Pivot tables can be created with more than one Row Field. Using the sample dataset, let’s choose another row of data to add:

  1. In the pivot table you have created, there is a secondary menu. This is activated with a right click of your mouse (or a two-fingered tap on the keypad on Apple Mac computers) anywhere on the pivot table. It will look like this:


  2. Select Edit Layout. This will open the pivot table editor again. This time, drag Ingredient into the Row Fields area, then click on OK. The data produced by the pivot table will now look different:


What’s happened this time? In the same way as before, the pivot table has also grouped and summarised the data about ‘Ingredients’. The great thing about this is that it has grouped the data about ingredients to show them for each type of snack. We can turn this around to give another view, from the perspective of the ingredient, not the treat.

To do this, edit the pivot table layout again (right click on the pivot table), re-order the tiles that appear as Row Fields (as shown below) to place ‘Ingredient’ on top.


Select OK to re-create the pivot table with the new layout. This is how the data in it will look:


In this pivot table the groups of values are arranged in a different way. Rather than showing the ingredients that go into each snack, this shows the types of snack that contain a particular ingredient.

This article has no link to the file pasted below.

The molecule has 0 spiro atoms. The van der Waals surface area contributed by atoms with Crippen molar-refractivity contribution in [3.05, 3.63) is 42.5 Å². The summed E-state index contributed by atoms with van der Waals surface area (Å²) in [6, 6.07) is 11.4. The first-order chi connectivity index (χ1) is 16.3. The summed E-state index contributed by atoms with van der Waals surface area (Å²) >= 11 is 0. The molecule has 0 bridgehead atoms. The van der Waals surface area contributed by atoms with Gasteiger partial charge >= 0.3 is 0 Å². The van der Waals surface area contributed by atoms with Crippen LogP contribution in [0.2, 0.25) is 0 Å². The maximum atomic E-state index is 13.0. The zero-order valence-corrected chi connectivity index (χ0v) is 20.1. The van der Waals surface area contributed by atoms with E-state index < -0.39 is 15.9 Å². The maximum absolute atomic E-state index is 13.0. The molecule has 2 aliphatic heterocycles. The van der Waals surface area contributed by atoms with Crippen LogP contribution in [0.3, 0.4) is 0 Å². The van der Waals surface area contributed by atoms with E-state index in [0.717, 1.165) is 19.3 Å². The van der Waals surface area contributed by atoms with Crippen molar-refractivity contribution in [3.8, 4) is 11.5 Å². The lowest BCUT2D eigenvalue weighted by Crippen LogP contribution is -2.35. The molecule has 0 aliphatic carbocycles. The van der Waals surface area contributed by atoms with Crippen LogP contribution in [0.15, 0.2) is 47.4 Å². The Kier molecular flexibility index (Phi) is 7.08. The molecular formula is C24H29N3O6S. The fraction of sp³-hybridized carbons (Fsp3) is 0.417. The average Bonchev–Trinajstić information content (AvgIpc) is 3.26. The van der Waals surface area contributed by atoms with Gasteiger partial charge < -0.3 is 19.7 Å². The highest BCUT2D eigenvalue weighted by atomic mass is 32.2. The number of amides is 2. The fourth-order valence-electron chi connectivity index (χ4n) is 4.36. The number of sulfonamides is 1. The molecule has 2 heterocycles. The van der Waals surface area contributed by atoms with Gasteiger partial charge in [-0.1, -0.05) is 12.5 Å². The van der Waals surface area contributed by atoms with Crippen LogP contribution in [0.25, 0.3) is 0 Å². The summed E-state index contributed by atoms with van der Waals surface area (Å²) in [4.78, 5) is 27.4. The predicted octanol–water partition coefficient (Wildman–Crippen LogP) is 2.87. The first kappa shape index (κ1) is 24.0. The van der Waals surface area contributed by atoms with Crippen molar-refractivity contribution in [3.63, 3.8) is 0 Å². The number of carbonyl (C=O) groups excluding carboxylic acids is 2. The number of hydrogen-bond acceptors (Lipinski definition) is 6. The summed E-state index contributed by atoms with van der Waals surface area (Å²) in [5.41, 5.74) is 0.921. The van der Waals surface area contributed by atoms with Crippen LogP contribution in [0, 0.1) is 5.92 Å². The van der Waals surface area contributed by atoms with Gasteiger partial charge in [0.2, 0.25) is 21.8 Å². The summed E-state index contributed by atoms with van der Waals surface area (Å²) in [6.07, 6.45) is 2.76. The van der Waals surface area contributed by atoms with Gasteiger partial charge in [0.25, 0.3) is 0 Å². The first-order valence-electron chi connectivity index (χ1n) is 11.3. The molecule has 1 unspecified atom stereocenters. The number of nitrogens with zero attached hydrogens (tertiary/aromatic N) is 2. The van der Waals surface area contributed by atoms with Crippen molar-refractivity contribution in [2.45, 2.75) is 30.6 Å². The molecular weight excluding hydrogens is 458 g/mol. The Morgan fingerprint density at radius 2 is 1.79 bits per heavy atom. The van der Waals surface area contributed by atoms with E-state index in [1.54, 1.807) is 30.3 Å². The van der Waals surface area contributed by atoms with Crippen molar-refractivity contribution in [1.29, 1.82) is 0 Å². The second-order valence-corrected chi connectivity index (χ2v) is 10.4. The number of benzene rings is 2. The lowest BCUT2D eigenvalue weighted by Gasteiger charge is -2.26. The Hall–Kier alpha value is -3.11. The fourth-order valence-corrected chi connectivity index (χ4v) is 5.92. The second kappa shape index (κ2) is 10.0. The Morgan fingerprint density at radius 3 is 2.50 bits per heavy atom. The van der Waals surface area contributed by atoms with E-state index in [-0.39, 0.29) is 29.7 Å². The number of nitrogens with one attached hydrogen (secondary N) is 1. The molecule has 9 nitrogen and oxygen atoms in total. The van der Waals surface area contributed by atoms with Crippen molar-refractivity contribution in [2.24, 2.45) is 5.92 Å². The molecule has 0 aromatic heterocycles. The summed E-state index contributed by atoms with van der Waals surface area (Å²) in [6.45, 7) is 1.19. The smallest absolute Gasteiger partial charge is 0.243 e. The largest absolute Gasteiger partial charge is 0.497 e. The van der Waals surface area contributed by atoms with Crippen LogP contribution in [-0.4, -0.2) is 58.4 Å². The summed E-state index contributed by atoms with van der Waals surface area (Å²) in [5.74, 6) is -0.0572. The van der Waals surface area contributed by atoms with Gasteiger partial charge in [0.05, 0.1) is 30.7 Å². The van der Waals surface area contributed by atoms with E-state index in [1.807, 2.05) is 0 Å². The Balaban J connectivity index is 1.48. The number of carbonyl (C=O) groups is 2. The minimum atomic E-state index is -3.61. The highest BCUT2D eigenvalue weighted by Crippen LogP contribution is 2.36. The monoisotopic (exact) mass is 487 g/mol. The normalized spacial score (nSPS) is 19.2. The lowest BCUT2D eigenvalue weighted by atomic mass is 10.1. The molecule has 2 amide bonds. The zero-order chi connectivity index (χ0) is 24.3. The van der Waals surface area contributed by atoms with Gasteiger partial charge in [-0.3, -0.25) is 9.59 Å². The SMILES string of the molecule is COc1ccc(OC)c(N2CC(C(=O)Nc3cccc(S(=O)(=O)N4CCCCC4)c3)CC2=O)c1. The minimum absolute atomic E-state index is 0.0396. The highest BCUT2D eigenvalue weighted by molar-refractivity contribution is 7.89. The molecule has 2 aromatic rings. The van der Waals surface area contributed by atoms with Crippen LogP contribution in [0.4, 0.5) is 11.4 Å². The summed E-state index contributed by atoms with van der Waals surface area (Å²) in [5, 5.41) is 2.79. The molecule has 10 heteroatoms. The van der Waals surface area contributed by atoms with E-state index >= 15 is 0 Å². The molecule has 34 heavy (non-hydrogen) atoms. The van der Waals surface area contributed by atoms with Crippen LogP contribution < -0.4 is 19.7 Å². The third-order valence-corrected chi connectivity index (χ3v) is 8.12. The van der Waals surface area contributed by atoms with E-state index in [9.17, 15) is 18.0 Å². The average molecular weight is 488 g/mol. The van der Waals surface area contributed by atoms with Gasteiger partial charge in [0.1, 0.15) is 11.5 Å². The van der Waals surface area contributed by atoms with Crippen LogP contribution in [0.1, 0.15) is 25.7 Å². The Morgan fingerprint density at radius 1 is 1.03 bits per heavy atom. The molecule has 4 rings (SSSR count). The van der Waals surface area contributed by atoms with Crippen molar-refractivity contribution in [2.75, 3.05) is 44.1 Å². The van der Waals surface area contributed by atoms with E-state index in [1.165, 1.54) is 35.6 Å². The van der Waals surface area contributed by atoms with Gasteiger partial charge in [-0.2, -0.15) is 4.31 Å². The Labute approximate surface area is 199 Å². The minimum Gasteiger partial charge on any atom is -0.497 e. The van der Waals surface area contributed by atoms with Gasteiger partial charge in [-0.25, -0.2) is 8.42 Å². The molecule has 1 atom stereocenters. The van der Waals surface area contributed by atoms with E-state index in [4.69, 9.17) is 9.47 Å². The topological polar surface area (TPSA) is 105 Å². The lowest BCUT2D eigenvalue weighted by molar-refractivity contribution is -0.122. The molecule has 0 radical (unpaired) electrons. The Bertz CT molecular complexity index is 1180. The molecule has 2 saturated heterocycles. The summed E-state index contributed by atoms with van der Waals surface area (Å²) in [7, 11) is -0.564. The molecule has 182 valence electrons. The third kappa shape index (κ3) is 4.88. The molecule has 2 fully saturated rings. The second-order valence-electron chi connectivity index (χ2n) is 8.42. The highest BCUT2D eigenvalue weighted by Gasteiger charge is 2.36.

Got it? Let’s try it out on a larger dataset where we can see the value of a pivot table more dramatically.

A longer task

Let’s try the same technique on the larger GRAIN dataset on commercial landgrabbing, a cleaned version of which you can download from the Datahub.

Spend a bit of time familiarising yourself with this dataset. A good (but more time consuming) way of doing this is to work through the School of Data course called A Gentle Introduction to Cleaning Data, which also uses the GRAIN dataset as the basis of lessons.

If you don’t have time right now, the basics of this dataset are as below:

  • the dataset has been made by GRAIN, a research and advocacy organisation which works to support biodiversity and sustainable, community-controlled food systems.